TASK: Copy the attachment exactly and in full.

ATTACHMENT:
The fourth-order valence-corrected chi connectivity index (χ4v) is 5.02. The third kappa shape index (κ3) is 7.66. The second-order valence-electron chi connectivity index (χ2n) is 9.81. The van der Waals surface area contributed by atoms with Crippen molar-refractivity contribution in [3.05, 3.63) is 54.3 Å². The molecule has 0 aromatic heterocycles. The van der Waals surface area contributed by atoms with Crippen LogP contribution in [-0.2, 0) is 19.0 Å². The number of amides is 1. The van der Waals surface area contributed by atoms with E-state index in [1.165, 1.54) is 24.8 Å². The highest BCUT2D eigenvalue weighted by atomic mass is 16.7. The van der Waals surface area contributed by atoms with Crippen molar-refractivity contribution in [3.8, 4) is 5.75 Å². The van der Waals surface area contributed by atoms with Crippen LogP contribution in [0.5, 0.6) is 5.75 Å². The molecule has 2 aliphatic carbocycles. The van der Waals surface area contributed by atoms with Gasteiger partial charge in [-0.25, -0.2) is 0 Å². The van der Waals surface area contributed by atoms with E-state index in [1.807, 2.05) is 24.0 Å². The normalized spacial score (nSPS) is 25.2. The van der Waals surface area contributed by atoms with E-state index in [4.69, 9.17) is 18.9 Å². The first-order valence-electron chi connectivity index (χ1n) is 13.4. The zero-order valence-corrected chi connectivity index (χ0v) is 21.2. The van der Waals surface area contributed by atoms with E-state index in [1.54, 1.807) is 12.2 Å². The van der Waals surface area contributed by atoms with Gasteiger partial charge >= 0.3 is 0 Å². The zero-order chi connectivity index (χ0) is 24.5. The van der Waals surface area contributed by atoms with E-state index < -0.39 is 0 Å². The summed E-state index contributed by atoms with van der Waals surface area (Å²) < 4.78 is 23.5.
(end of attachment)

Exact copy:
The fourth-order valence-corrected chi connectivity index (χ4v) is 5.02. The third kappa shape index (κ3) is 7.66. The second-order valence-electron chi connectivity index (χ2n) is 9.81. The van der Waals surface area contributed by atoms with Crippen molar-refractivity contribution in [3.05, 3.63) is 54.3 Å². The molecule has 0 aromatic heterocycles. The van der Waals surface area contributed by atoms with Crippen LogP contribution in [-0.2, 0) is 19.0 Å². The number of amides is 1. The van der Waals surface area contributed by atoms with E-state index in [1.165, 1.54) is 24.8 Å². The highest BCUT2D eigenvalue weighted by atomic mass is 16.7. The van der Waals surface area contributed by atoms with Crippen molar-refractivity contribution in [3.8, 4) is 5.75 Å². The van der Waals surface area contributed by atoms with Crippen LogP contribution in [0.5, 0.6) is 5.75 Å². The molecule has 2 aliphatic carbocycles. The van der Waals surface area contributed by atoms with Gasteiger partial charge in [-0.25, -0.2) is 0 Å². The van der Waals surface area contributed by atoms with E-state index in [1.807, 2.05) is 24.0 Å². The normalized spacial score (nSPS) is 25.2. The van der Waals surface area contributed by atoms with E-state index in [4.69, 9.17) is 18.9 Å². The first-order valence-electron chi connectivity index (χ1n) is 13.4. The zero-order valence-corrected chi connectivity index (χ0v) is 21.2. The van der Waals surface area contributed by atoms with E-state index in [1.54, 1.807) is 12.2 Å². The van der Waals surface area contributed by atoms with Gasteiger partial charge >= 0.3 is 0 Å². The zero-order chi connectivity index (χ0) is 24.5. The van der Waals surface area contributed by atoms with E-state index < -0.39 is 0 Å². The summed E-state index contributed by atoms with van der Waals surface area (Å²) < 4.78 is 23.5.